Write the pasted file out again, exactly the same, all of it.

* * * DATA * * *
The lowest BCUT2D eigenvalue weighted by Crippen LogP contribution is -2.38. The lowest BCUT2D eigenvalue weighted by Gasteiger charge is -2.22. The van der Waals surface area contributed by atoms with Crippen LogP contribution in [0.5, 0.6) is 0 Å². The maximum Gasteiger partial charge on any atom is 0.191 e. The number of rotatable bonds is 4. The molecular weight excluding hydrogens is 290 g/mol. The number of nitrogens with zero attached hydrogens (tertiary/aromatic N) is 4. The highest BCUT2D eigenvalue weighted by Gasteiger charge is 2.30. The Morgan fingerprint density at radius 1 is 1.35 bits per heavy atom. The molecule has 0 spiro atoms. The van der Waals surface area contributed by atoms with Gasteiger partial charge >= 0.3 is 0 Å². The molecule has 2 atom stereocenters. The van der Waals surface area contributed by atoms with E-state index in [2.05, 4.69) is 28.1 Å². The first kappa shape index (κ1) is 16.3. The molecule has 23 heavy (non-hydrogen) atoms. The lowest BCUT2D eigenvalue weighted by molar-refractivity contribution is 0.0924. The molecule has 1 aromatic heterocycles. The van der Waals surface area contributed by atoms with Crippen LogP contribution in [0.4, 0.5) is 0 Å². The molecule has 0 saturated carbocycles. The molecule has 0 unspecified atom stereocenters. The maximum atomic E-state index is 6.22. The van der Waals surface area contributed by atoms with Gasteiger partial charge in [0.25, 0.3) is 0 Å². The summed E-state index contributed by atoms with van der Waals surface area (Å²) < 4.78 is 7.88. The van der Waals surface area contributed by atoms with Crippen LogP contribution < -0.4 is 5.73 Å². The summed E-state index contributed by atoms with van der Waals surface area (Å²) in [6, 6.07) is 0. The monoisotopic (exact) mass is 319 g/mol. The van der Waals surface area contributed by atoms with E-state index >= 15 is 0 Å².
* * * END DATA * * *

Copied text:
The lowest BCUT2D eigenvalue weighted by Crippen LogP contribution is -2.38. The lowest BCUT2D eigenvalue weighted by Gasteiger charge is -2.22. The van der Waals surface area contributed by atoms with Crippen LogP contribution in [0.5, 0.6) is 0 Å². The maximum Gasteiger partial charge on any atom is 0.191 e. The number of rotatable bonds is 4. The molecular weight excluding hydrogens is 290 g/mol. The number of nitrogens with zero attached hydrogens (tertiary/aromatic N) is 4. The highest BCUT2D eigenvalue weighted by Gasteiger charge is 2.30. The Morgan fingerprint density at radius 1 is 1.35 bits per heavy atom. The molecule has 0 spiro atoms. The van der Waals surface area contributed by atoms with Gasteiger partial charge >= 0.3 is 0 Å². The molecule has 2 atom stereocenters. The van der Waals surface area contributed by atoms with E-state index in [2.05, 4.69) is 28.1 Å². The first kappa shape index (κ1) is 16.3. The molecule has 23 heavy (non-hydrogen) atoms. The lowest BCUT2D eigenvalue weighted by molar-refractivity contribution is 0.0924. The molecule has 1 aromatic heterocycles. The van der Waals surface area contributed by atoms with Crippen LogP contribution in [0.4, 0.5) is 0 Å². The molecule has 0 saturated carbocycles. The molecule has 0 unspecified atom stereocenters. The maximum atomic E-state index is 6.22. The van der Waals surface area contributed by atoms with Gasteiger partial charge in [0.25, 0.3) is 0 Å². The summed E-state index contributed by atoms with van der Waals surface area (Å²) < 4.78 is 7.88. The van der Waals surface area contributed by atoms with Crippen LogP contribution < -0.4 is 5.73 Å². The summed E-state index contributed by atoms with van der Waals surface area (Å²) in [6, 6.07) is 0. The monoisotopic (exact) mass is 319 g/mol. The van der Waals surface area contributed by atoms with E-state index >= 15 is 0 Å².